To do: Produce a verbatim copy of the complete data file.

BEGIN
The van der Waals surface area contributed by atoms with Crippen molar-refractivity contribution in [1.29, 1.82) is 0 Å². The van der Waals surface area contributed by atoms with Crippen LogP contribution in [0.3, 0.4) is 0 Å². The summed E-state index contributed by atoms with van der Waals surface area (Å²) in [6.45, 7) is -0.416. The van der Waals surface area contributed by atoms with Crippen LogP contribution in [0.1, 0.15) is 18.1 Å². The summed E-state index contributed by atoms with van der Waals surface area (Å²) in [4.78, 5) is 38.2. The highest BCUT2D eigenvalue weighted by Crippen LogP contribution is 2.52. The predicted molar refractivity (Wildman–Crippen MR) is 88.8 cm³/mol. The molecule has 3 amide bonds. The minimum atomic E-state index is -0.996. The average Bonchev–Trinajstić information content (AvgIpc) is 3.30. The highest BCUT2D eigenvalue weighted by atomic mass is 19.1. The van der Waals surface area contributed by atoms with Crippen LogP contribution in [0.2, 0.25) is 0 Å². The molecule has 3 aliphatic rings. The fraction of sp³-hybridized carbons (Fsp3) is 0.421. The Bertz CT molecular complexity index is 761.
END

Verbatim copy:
The van der Waals surface area contributed by atoms with Crippen molar-refractivity contribution in [1.29, 1.82) is 0 Å². The van der Waals surface area contributed by atoms with Crippen LogP contribution in [0.3, 0.4) is 0 Å². The summed E-state index contributed by atoms with van der Waals surface area (Å²) in [6.45, 7) is -0.416. The van der Waals surface area contributed by atoms with Crippen LogP contribution in [0.1, 0.15) is 18.1 Å². The summed E-state index contributed by atoms with van der Waals surface area (Å²) in [4.78, 5) is 38.2. The highest BCUT2D eigenvalue weighted by Crippen LogP contribution is 2.52. The predicted molar refractivity (Wildman–Crippen MR) is 88.8 cm³/mol. The molecule has 3 amide bonds. The minimum atomic E-state index is -0.996. The average Bonchev–Trinajstić information content (AvgIpc) is 3.30. The highest BCUT2D eigenvalue weighted by atomic mass is 19.1. The van der Waals surface area contributed by atoms with Crippen LogP contribution in [0.2, 0.25) is 0 Å². The molecule has 3 aliphatic rings. The fraction of sp³-hybridized carbons (Fsp3) is 0.421. The Bertz CT molecular complexity index is 761.